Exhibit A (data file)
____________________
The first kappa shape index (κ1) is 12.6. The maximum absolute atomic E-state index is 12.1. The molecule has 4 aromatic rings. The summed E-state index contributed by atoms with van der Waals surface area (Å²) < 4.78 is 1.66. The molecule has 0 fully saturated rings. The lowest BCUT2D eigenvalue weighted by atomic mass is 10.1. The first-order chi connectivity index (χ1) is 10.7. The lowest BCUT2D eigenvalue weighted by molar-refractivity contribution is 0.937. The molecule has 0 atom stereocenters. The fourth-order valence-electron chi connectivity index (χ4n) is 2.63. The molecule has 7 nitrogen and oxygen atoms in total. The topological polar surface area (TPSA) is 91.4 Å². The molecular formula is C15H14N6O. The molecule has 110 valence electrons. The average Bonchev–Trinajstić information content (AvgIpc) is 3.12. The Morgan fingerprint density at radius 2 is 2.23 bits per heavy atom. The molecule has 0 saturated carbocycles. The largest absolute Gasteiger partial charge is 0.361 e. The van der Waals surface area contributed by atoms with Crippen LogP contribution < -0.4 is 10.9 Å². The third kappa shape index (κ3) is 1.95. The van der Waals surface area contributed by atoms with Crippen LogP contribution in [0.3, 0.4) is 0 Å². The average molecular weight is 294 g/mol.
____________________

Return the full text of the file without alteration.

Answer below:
The first kappa shape index (κ1) is 12.6. The maximum absolute atomic E-state index is 12.1. The molecule has 4 aromatic rings. The summed E-state index contributed by atoms with van der Waals surface area (Å²) < 4.78 is 1.66. The molecule has 0 fully saturated rings. The lowest BCUT2D eigenvalue weighted by atomic mass is 10.1. The first-order chi connectivity index (χ1) is 10.7. The lowest BCUT2D eigenvalue weighted by molar-refractivity contribution is 0.937. The molecule has 0 atom stereocenters. The fourth-order valence-electron chi connectivity index (χ4n) is 2.63. The molecule has 7 nitrogen and oxygen atoms in total. The topological polar surface area (TPSA) is 91.4 Å². The molecular formula is C15H14N6O. The molecule has 110 valence electrons. The average Bonchev–Trinajstić information content (AvgIpc) is 3.12. The Morgan fingerprint density at radius 2 is 2.23 bits per heavy atom. The molecule has 0 saturated carbocycles. The largest absolute Gasteiger partial charge is 0.361 e. The van der Waals surface area contributed by atoms with Crippen LogP contribution < -0.4 is 10.9 Å². The third kappa shape index (κ3) is 1.95. The van der Waals surface area contributed by atoms with Crippen LogP contribution in [0.3, 0.4) is 0 Å². The average molecular weight is 294 g/mol.